East Preston Village Pre School

What is this page?

We are Locrating.com, a schools information website. This page is one of our school directory pages. This is not the website of East Preston Village Pre School.

What is Locrating?

Locrating is the UK's most popular and trusted school guide; it allows you to view inspection reports, admissions data, exam results, catchment areas, league tables, school reviews, neighbourhood information, carry out school comparisons and much more. Below is some useful summary information regarding East Preston Village Pre School.

To see all our data you need to click the blue button at the bottom of this page to view East Preston Village Pre School on our interactive map.

About East Preston Village Pre School

Name East Preston Village Pre School
Ofsted Inspections
Address The Cricket Pavillion, Sea Road, East Preston, Littlehampton, West Sussex, BN16 1JP
Phase Childcare on Non-Domestic Premises, Full day care
Gender Mixed
Local Authority WestSussex
Highlights from Latest Inspection

What is it like to attend this early years setting?

The provision is good

Children enjoy coming into this warm and nurturing pre-school.

They happily find familiar friends and enjoy chatting together as they play. They are greeted by the kind and friendly staff, who know the children well. Staff listen intently and respond positively to children while they share news from home.

Children enjoy a wide variety of activities to choose from and settle quickly to play. Children explore with instruments and play together as they sing. They talk about the instruments and enjoy discovering the different sounds they make.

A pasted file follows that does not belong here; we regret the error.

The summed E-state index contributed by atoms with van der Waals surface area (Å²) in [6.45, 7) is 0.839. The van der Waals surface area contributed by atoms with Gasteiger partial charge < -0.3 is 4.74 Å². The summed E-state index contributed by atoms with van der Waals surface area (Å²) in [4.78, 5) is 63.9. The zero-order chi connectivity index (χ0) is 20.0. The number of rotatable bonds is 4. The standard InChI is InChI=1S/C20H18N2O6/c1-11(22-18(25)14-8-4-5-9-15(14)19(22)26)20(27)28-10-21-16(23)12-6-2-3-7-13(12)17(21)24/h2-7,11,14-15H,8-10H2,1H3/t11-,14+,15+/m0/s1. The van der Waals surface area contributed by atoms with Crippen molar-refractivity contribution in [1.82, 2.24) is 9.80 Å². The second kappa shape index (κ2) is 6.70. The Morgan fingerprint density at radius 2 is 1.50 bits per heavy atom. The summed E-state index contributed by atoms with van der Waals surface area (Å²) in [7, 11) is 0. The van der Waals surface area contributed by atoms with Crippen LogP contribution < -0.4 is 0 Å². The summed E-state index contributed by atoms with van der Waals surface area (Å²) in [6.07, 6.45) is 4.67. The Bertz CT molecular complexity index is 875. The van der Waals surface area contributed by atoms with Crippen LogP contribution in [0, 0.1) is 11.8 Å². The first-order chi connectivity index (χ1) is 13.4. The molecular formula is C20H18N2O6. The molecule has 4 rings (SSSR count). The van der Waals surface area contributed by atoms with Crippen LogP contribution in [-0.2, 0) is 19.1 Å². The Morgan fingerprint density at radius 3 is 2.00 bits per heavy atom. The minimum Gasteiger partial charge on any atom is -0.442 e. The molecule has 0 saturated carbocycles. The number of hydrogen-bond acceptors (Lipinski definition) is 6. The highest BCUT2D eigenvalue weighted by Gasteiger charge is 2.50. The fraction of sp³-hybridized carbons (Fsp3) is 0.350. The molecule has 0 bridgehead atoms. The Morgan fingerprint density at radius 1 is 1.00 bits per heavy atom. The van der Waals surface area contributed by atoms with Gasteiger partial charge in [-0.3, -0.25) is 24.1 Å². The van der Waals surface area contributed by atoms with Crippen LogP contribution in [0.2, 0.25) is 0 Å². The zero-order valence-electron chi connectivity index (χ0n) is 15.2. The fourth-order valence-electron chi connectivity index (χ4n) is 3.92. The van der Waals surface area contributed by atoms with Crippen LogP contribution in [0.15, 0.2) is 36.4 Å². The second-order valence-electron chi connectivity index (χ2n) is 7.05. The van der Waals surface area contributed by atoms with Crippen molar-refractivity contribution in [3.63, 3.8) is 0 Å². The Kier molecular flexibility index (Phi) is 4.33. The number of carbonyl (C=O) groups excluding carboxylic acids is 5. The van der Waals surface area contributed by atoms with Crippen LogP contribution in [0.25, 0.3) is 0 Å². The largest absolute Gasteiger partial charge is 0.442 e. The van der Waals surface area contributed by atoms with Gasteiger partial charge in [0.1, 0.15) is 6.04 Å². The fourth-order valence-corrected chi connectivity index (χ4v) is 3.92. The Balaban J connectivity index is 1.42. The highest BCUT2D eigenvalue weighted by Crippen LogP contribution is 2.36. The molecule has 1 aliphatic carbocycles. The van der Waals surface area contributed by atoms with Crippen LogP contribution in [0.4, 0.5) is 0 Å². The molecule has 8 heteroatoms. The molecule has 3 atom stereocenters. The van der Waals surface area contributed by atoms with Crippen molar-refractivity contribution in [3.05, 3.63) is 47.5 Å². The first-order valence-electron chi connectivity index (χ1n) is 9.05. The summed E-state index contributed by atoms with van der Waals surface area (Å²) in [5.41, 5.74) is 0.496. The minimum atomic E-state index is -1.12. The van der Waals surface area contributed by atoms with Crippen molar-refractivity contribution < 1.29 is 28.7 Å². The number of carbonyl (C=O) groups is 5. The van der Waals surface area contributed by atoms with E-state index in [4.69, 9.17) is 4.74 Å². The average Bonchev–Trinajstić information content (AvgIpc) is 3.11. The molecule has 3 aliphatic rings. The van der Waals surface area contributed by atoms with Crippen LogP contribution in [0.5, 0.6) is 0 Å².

Children read stories and learn about different cultures through books ...and discussions. They recall events in stories and learn new words, such as 'avocado'.Children demonstrate high levels of engagement towards their learning.

For example, children are given time to explore ice and frost. They use hammers to crack ice and discover what is inside. They talk about what it feels like and how it is formed.

They test what happens to ice when it becomes warm and share their ideas about the process. Children read stories about cold weather and talk about their experiences of ice at home. They learn about keeping safe in cold weather and on slippery pavements.

What does the early years setting do well and what does it need to do better?

The manager, who is also the owner, is passionate to teach children about the natural environment, and she provides a rich selection of experiences to widen children's learning opportunities. For example, children regularly visit the local school, shops, library, park and beach to learn more about their community and environment. The manager reflects well on her pre-school provision and plans for improvements, such as building a forest area for children to explore nature even further.

The manager supports the team well. She provides regular staff meetings and supervision support. Staff complete training to meet their individual professional development needs, and they reflect on their practice to improve over time.

Staff complete peer-on-peer observations to develop their practice and share skills. They communicate well during the session to meet children's needs effectively. Staff receive support for their well-being and value the support from the manager.